Members of the Matsu Kai Iaido club are preparing for a rare seminar with a master swordsman this Sunday.
Goyo Ohmi, head of Iaido for the Canadian Kendo Federation (CKF), will be coming to SFU to pass on the finer points of Iaido, the Japanese art of drawing the sword.
Iaido practitioners ranging in age from 12 to 75 from around B.C. will be attending.
Jusdia Greissel, 12, has been studying Iaido with her brother Mason, 14, for three years.
“Nothing comes quick in this world, only through hard work and dedication can you reach your goals. Iaido has taught me just that – patience and focus,” said Jusdia, who is preparing to for her first black belt exam this Spring.
“This wealth of knowledge does not happen very often,” said senior instructor Bruce Campbell, a 5th dan in Iaido with Matsu Kai Kendo and Iaido club.
The roots of Iaido go back to the days of the Samurai, late 15 to early 16 century. Iaido is the study of drawing the sword and cutting with smooth, controlled movements.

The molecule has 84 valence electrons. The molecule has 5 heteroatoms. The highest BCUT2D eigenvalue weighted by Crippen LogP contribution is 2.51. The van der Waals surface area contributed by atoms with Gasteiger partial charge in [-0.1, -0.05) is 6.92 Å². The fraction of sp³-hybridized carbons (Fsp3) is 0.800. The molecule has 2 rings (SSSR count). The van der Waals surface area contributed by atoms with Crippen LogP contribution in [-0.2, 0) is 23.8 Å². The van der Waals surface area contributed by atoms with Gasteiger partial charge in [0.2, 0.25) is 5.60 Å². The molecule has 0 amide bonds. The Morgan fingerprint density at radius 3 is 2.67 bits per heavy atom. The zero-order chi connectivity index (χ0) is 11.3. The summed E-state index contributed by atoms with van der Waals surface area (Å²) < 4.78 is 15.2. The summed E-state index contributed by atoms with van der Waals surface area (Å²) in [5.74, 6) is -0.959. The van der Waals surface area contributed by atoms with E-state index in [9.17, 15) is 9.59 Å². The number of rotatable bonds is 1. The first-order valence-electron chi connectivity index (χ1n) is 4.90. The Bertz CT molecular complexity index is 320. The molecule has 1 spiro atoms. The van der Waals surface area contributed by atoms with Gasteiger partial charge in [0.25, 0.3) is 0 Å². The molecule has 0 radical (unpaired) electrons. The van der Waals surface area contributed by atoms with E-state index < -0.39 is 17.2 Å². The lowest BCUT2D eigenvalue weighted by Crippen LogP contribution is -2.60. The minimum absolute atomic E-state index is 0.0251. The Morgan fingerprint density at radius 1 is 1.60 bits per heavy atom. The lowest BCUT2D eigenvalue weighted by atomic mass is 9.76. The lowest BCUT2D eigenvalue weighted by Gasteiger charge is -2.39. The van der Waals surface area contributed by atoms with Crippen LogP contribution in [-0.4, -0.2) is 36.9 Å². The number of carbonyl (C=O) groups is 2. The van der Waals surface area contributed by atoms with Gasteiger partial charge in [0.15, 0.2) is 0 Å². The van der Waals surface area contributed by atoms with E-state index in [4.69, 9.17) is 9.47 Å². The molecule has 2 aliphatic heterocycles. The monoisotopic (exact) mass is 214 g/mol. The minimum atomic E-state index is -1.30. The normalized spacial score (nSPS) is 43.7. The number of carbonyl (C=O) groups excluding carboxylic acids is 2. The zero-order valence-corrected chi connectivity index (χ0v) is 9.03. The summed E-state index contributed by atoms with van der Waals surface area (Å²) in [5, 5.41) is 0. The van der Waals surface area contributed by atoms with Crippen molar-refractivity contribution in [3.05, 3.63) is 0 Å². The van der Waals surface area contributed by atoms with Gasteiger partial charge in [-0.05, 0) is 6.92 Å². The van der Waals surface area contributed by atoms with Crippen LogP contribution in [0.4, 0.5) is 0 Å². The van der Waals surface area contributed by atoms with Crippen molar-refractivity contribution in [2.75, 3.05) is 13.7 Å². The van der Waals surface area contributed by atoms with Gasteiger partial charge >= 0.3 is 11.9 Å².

“It has many similarities to the Western gunfighter,” said Campbell, “but it has the etiquette and discipline of a Japanese martial art.”
But, unlike other martial arts, Iaido is practiced only against imaginary opponents. The emphasis in Iaido is on precision, control, and fluid movements and is sometimes referred to as “Moving Zen.”
For Joe Ng, 55, and a 1st degree black belt, the answer is different.
“The body at my age is just not up for the demands of a competitive martial art anymore. Iaido allows me to bring both my mind and body together, and through the sword bring it together as one.”
Spectators are welcome to come watchon March 10 at SFU’s central gym from 9:30 a.m. to 4:30 p.m.
Also in attendance will be Mitsuru Asaoka, CKF Western Chairman of Iaido.